Author Archives: Chryssa Rich

Hot Spots on Dogs, Injection Stress

Hi, I’m Dr. Fiona Caldwell and I’m a veterinarian at Idaho Veterinarian Hospital. I’m at home today answering questions from Pets Best Facebook page.

The first question comes from Riley the Labrador. “What do you recommend for a dog with hot spots?” Hot spots are areas of dermatitis or infected skin that are usually self-inflicted. They can be related to underlying allergies, so first and foremost you’re going to want to see your veterinarian in case your dog needs to be put on antibiotics or other medications.

In the future, what you can do to prevent the hot spots would be try to find out what’s triggering them, if it’s underlying allergies to food or the environment. Sometimes boredom can play a part, too, so dogs that are crated or confined for a while can be affected. You can try special shampoos. Antihistamines are sometimes helpful. Probably starting with your veterinarian is going to be the best choice for you.

The next one comes from Jennifer. “I have to give my dog two shots a day and she fights so hard. I’ve tried everything I can think of and nothing seems to work.” This is a tough one. Dogs that are diabetic or need allergy shots will sometimes be required to get injections.

The best thing you can probably do is to try and distract them so make it a two-person job. Have somebody feed the dog treats or praise them or pet them while you’re doing the shots behind. Distraction is probably going to be your best option. Also, reward the dog. They know what’s coming, so if they know that there’s going to be a treat afterwards, it may make it a little bit better.

Dogs that receive insulin are usually given shots that have really small needles so pain is pretty negligible. I wonder if your dog may be picking up on your stress from administering the injections as well. If you could try to make it a more relaxed environment and sort of a less stressful time for the pet, they might do a little better.

Chewing Golf Balls, Vaccine Frequency

Hi, I’m Dr. Fiona Caldwell and today I am answering some questions on Pets Best Facebook page. This one is from Candy. “Is it okay to let dogs chew on golf balls? My Scottie scars the outside covering and I’m afraid she’s eating some of it, or at least ingesting some chemical. She has food allergies and is on the Z/D Kibble, which keeps her ears infection-free.”

It probably isn’t a good idea. A Scottie is a little dog so the chances of her swallowing the whole thing are pretty unlikely, but if she’s still chewing parts of the plastic off and ingesting it, it’s probably not going to be good for her. Try something like a Nylabone or a Kong, or something that’s made for dogs, to be a little bit safer.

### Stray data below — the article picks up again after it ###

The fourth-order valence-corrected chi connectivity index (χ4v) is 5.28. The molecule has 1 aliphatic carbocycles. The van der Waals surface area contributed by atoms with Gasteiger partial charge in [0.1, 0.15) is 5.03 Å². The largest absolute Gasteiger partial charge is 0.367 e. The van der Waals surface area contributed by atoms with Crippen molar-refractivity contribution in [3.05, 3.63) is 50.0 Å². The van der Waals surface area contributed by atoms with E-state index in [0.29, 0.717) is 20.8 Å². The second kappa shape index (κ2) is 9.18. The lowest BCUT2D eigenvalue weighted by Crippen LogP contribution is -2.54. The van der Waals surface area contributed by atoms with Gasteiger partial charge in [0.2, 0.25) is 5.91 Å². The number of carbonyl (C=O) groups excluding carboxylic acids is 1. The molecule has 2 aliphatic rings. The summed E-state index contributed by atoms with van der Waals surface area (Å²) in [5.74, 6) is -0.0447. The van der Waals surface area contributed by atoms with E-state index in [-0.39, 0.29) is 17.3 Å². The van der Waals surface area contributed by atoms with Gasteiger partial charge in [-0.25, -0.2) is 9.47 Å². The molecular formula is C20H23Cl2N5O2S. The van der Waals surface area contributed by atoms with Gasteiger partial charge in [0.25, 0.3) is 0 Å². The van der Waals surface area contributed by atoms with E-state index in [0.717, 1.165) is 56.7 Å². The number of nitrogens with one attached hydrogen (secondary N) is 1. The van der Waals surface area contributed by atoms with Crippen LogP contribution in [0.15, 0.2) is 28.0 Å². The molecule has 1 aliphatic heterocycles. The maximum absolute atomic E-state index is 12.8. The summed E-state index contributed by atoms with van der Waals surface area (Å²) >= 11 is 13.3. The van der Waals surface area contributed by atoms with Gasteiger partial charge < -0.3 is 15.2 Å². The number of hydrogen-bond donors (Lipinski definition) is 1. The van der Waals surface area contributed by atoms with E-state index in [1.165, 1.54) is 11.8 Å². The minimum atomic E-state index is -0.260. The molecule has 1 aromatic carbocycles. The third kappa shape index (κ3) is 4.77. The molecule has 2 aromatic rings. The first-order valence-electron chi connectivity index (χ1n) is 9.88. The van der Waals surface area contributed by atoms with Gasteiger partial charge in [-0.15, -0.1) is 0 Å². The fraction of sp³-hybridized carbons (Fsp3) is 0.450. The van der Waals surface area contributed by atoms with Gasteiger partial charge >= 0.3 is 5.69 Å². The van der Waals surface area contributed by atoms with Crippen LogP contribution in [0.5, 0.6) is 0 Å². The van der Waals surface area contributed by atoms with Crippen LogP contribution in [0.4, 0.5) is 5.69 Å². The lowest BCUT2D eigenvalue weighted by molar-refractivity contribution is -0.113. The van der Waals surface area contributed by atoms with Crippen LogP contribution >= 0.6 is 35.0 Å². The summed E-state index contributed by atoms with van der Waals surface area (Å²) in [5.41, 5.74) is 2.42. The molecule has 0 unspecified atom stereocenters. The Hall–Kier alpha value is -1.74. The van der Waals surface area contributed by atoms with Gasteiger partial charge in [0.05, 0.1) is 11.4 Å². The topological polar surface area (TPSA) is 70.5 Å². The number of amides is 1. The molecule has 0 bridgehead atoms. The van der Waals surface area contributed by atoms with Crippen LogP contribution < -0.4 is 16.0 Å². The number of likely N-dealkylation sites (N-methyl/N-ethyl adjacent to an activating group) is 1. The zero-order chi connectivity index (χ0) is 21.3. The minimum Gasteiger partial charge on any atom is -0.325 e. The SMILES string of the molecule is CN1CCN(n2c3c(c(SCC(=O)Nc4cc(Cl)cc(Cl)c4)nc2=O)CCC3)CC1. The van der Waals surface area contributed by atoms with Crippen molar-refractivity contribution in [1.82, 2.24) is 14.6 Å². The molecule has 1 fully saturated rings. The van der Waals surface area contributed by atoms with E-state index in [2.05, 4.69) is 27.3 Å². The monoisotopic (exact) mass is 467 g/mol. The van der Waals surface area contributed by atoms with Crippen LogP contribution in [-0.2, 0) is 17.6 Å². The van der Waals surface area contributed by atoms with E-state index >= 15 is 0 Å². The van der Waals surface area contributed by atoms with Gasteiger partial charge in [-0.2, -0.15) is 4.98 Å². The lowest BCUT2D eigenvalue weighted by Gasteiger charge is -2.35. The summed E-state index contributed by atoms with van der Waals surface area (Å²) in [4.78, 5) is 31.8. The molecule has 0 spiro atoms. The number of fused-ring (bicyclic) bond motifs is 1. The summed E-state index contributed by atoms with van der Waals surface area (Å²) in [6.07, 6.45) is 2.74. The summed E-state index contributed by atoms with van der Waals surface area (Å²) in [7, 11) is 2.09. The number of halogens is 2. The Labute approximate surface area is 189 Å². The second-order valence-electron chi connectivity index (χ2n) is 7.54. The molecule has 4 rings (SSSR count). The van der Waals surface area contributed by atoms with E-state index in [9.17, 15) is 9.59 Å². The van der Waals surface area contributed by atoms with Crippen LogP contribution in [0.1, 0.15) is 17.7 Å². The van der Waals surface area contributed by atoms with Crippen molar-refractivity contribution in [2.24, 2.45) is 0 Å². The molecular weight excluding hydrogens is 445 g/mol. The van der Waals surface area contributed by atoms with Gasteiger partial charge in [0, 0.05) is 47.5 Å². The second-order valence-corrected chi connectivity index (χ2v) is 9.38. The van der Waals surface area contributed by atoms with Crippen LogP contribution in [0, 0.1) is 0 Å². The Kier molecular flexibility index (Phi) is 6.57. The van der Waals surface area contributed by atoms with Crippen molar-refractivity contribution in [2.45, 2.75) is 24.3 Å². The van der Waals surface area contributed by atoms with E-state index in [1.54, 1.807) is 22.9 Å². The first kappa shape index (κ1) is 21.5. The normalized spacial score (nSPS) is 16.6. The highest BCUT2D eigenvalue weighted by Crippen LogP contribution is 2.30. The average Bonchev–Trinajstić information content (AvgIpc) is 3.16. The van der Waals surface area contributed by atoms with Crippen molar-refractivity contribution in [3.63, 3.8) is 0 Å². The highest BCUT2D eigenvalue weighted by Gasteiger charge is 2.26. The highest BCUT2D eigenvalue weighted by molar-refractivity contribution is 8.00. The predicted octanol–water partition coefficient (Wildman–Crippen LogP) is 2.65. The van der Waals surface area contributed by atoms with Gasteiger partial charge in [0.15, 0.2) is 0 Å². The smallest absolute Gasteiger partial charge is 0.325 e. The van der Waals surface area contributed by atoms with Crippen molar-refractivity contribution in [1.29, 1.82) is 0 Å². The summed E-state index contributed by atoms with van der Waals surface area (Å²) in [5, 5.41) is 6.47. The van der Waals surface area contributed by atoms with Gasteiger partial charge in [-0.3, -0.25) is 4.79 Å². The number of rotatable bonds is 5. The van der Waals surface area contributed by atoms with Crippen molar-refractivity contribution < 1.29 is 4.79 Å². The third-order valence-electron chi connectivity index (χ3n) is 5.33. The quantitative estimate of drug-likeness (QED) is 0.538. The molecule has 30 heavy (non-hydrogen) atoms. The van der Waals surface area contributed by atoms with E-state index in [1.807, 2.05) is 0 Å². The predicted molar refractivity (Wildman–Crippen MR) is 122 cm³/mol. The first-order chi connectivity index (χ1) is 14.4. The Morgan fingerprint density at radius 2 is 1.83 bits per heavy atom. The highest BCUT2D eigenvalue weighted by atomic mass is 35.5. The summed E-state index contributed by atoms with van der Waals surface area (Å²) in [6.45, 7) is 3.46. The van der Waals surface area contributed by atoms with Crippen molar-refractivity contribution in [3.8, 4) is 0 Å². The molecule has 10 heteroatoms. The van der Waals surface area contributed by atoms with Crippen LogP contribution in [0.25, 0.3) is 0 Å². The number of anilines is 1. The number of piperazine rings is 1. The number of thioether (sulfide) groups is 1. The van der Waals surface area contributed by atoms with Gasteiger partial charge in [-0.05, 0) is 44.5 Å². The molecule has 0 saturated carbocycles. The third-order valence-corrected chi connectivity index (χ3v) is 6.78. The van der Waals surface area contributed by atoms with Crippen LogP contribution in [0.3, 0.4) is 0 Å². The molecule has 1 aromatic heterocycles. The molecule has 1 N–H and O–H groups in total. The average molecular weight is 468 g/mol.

The next one comes from Barbara. “Is it still necessary to do yearly vaccinations or is it being looked into to not have them done quite so frequently?”

This is a great question, and the answer is it depends. Some veterinarians will use vaccinations from a manufacturer that will only guarantee them for one year and that’s where the year deadline comes up. There are manufacturers that will guarantee their vaccines will work for three years. Contact your veterinarian and see if a three-year set of vaccines instead of one-year would be available for you to get.

Shedding Labradoodle and Strange Lump in Dog’s Mouth

Hi, I’m Dr. Fiona Caldwell and I’m a veterinarian at Idaho Veterinary Hospital. I’m answering some questions from Pets Best Facebook page today.

This one comes from Marilyn. She writes, “Our Labradoodle is shedding hair by the handful. We were told that they don’t shed. He seems more Lab than Poodle, so I wonder if that’s the problem. He also breathes heavily out of his mouth all the time. He’s 15 months old and breaths like an old man.”

In terms of the shedding, it’s true that Labradoodles can shed less than other dogs, but at the end of the day, he is a Lab/Poodle mix and Labs shed a ton. While you may have been hoping to have a less shedding dog, it’s probably normal for him.

The breathing may or may not be something you want to have checked out by your veterinarian. If he’s panting, it could just be that he’s hot. If it’s when he’s sleeping, pets will absolutely snore so it could be snoring. If this happens after exercise or is something that is concerning you, you should probably contact your veterinarian.

The next one comes from Loriali [SP]. “I have a 10-month-old Miniature Schnauzer and I’ve noticed there’s a bump on the top of his mouth directly behind the two front teeth. Is this normal?” Without seeing it, it’s hard for me to say. There are ridges on the top of the mouth that are normal in dogs but a bump might be abnormal. I would contact your veterinarian and make an appointment.